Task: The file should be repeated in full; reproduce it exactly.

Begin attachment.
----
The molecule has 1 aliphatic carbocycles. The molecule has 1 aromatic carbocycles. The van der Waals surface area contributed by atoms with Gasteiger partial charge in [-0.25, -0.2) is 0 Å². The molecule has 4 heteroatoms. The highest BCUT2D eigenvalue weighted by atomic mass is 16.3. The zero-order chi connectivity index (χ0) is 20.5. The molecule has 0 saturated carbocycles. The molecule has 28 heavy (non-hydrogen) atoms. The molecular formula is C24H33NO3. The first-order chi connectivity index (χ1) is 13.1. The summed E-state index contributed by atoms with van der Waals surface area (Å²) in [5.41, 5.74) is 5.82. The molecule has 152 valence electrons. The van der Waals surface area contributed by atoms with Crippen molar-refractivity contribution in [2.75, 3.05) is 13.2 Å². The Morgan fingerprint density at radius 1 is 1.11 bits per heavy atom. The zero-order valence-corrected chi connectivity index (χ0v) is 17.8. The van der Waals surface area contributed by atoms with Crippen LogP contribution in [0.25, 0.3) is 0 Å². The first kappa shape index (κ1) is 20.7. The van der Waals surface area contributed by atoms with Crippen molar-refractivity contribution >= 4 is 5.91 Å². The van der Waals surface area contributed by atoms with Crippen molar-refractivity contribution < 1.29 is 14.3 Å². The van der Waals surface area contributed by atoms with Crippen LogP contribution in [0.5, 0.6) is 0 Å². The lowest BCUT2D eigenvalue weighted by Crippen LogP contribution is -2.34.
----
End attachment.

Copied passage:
The molecule has 1 aliphatic carbocycles. The molecule has 1 aromatic carbocycles. The van der Waals surface area contributed by atoms with Gasteiger partial charge in [-0.25, -0.2) is 0 Å². The molecule has 4 heteroatoms. The highest BCUT2D eigenvalue weighted by atomic mass is 16.3. The zero-order chi connectivity index (χ0) is 20.5. The molecule has 0 saturated carbocycles. The molecule has 28 heavy (non-hydrogen) atoms. The molecular formula is C24H33NO3. The first-order chi connectivity index (χ1) is 13.1. The summed E-state index contributed by atoms with van der Waals surface area (Å²) in [5.41, 5.74) is 5.82. The molecule has 152 valence electrons. The van der Waals surface area contributed by atoms with Crippen molar-refractivity contribution in [2.75, 3.05) is 13.2 Å². The Morgan fingerprint density at radius 1 is 1.11 bits per heavy atom. The zero-order valence-corrected chi connectivity index (χ0v) is 17.8. The van der Waals surface area contributed by atoms with Crippen LogP contribution in [0.25, 0.3) is 0 Å². The first kappa shape index (κ1) is 20.7. The van der Waals surface area contributed by atoms with Crippen molar-refractivity contribution >= 4 is 5.91 Å². The van der Waals surface area contributed by atoms with Crippen molar-refractivity contribution < 1.29 is 14.3 Å². The van der Waals surface area contributed by atoms with Crippen LogP contribution in [0.5, 0.6) is 0 Å². The lowest BCUT2D eigenvalue weighted by Crippen LogP contribution is -2.34.